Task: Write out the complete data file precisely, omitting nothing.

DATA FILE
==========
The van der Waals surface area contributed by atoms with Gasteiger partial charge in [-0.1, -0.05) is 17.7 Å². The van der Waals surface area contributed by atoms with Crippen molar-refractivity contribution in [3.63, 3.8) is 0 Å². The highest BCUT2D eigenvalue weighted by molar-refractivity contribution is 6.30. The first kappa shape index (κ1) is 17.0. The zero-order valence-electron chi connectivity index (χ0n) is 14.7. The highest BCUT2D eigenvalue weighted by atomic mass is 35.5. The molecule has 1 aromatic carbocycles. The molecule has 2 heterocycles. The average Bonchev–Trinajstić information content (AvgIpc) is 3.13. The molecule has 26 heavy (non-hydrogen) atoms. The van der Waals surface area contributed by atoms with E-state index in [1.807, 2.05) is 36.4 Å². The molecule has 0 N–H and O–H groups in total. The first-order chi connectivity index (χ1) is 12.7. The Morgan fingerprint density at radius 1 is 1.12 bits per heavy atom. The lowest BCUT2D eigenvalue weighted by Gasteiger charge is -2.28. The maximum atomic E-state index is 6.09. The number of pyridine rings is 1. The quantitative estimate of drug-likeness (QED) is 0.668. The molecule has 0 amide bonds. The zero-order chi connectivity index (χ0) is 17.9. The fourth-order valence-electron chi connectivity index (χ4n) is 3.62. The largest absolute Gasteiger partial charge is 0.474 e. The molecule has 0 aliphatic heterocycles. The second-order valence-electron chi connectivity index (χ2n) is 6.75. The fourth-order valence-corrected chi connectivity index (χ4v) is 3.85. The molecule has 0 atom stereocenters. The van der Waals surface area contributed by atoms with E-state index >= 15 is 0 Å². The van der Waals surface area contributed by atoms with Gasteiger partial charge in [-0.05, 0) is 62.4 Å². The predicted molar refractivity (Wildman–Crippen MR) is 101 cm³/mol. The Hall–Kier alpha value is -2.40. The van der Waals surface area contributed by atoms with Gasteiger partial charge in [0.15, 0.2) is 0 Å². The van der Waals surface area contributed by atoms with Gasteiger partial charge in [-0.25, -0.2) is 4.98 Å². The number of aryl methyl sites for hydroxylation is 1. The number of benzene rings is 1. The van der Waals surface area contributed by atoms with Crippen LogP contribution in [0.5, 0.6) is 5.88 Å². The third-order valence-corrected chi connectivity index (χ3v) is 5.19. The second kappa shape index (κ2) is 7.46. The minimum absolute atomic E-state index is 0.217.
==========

The van der Waals surface area contributed by atoms with Gasteiger partial charge in [-0.1, -0.05) is 17.7 Å². The van der Waals surface area contributed by atoms with Crippen molar-refractivity contribution in [3.63, 3.8) is 0 Å². The highest BCUT2D eigenvalue weighted by molar-refractivity contribution is 6.30. The first kappa shape index (κ1) is 17.0. The zero-order valence-electron chi connectivity index (χ0n) is 14.7. The highest BCUT2D eigenvalue weighted by atomic mass is 35.5. The molecule has 1 aromatic carbocycles. The molecule has 2 heterocycles. The average Bonchev–Trinajstić information content (AvgIpc) is 3.13. The molecule has 26 heavy (non-hydrogen) atoms. The van der Waals surface area contributed by atoms with E-state index in [1.807, 2.05) is 36.4 Å². The molecule has 0 N–H and O–H groups in total. The first-order chi connectivity index (χ1) is 12.7. The Morgan fingerprint density at radius 1 is 1.12 bits per heavy atom. The lowest BCUT2D eigenvalue weighted by Gasteiger charge is -2.28. The maximum atomic E-state index is 6.09. The number of pyridine rings is 1. The quantitative estimate of drug-likeness (QED) is 0.668. The molecule has 0 amide bonds. The zero-order chi connectivity index (χ0) is 17.9. The fourth-order valence-electron chi connectivity index (χ4n) is 3.62. The largest absolute Gasteiger partial charge is 0.474 e. The molecule has 0 aliphatic heterocycles. The second-order valence-electron chi connectivity index (χ2n) is 6.75. The fourth-order valence-corrected chi connectivity index (χ4v) is 3.85. The molecule has 0 atom stereocenters. The van der Waals surface area contributed by atoms with E-state index >= 15 is 0 Å². The van der Waals surface area contributed by atoms with Gasteiger partial charge in [-0.05, 0) is 62.4 Å². The predicted molar refractivity (Wildman–Crippen MR) is 101 cm³/mol. The Hall–Kier alpha value is -2.40. The van der Waals surface area contributed by atoms with Gasteiger partial charge in [0.15, 0.2) is 0 Å². The van der Waals surface area contributed by atoms with Gasteiger partial charge in [-0.25, -0.2) is 4.98 Å². The number of aryl methyl sites for hydroxylation is 1. The number of benzene rings is 1. The van der Waals surface area contributed by atoms with Crippen LogP contribution in [0.5, 0.6) is 5.88 Å². The third-order valence-corrected chi connectivity index (χ3v) is 5.19. The second kappa shape index (κ2) is 7.46. The minimum absolute atomic E-state index is 0.217.